2023-11-17: Taming User-Interface Heterogeneity with Uniform Overlays for Blind Users


Figure 1: Example of AccessBolt with File Explorer application. (Figure 1 from Utku et al.)


User interface (UI) automation is the process of programmatically controlling and testing the UI of applications. In our last blog on UI automation, we talk about the ideas of using it and walkthrough of these interesting tools using the Python programming language. The main purposes of UI automation are to simulate user interactions for testing, increase test coverage, and reduce repetitive manual testing. In this blog, we are going to talk about a recently published paper named “Taming User-Interface Heterogeneity with Uniform Overlays for Blind Users,” published at the UMAP 2022 conference, where Utku et al. explored how to improve the accessibility of desktop application interfaces for blind individuals who rely on screen readers. The paper introduces a novel system called AccessBolt that aims to make interacting with desktop software easier and more efficient using UI automation for blind users (accessing option in desktop applications is shown in Figure 1). The dataset and all the supplementary material for the project are available online.

The Challenges Faced by Blind Screen Reader Users

Today, most computer applications have graphical user interfaces (GUIs) predominantly designed for sighted users. These GUIs have controls like menus, buttons, and options in a two-dimensional visual format. However, blind users who rely on screen readers can only access content sequentially in a linear, one-dimensional manner. This makes navigating and understanding the overall interface layout extremely difficult and tedious.

Blind users must memorize different keyboard shortcuts and navigation strategies corresponding to each application. For example, the shortcuts needed to access Microsoft Word options differ from those in Adobe Photoshop. This imposes a heavy cognitive burden on blind users. Furthermore, exploring an unfamiliar interface using repetitive screen reader key presses can be extremely frustrating. As a result, blind users take much longer to accomplish common tasks in computer applications than sighted individuals.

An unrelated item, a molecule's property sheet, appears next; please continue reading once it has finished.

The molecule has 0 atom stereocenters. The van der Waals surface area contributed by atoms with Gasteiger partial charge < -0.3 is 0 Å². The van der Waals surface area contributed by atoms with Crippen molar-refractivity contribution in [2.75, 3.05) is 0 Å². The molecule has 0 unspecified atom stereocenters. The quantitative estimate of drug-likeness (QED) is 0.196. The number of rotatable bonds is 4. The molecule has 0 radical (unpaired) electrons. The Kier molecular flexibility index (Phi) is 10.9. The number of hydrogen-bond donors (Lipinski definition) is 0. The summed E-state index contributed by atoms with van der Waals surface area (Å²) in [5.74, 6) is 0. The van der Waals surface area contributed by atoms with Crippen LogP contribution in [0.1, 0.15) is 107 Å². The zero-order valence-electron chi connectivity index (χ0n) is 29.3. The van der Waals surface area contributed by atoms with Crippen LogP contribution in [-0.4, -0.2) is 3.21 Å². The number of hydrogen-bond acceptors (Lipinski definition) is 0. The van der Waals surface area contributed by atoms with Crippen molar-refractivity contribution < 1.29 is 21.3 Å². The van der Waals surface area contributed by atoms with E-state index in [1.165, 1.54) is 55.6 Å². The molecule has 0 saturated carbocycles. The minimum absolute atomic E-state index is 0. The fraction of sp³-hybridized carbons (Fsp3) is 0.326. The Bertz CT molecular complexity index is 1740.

Prior Accessibility Solutions and Their Limitations

Previous research has tried to tackle challenges through various approaches—some solutions involved using commands, interactive interfaces, and novel input modalities like tactile devices. However, most of these focused largely on improving web accessibility. Very few works have looked at enhancing desktop application usability for blind users in a generalizable manner.

The existing approaches also need to fully address core issues like eliminating shortcut memorization and simplifying navigation of interface layouts. Many require additional expensive hardware devices. Others support only proprietary assistive technologies and have compatibility issues. So, there is a need for an efficient, cost-effective, and interoperable solution that can work across diverse desktop applications.

The AccessBolt System and How It Works

To overcome the limitations of prior tools, we designed a new system called AccessBolt that can make interacting with any desktop application significantly easier for blind individuals. It has an automated technique to extract all the controls and commands from an application's interface. It utilizes the accessibility APIs built into modern operating systems that expose the underlying interface components of software. AccessBolt programmatically analyzes the interface tree and identifies functional controls using machine learning algorithms.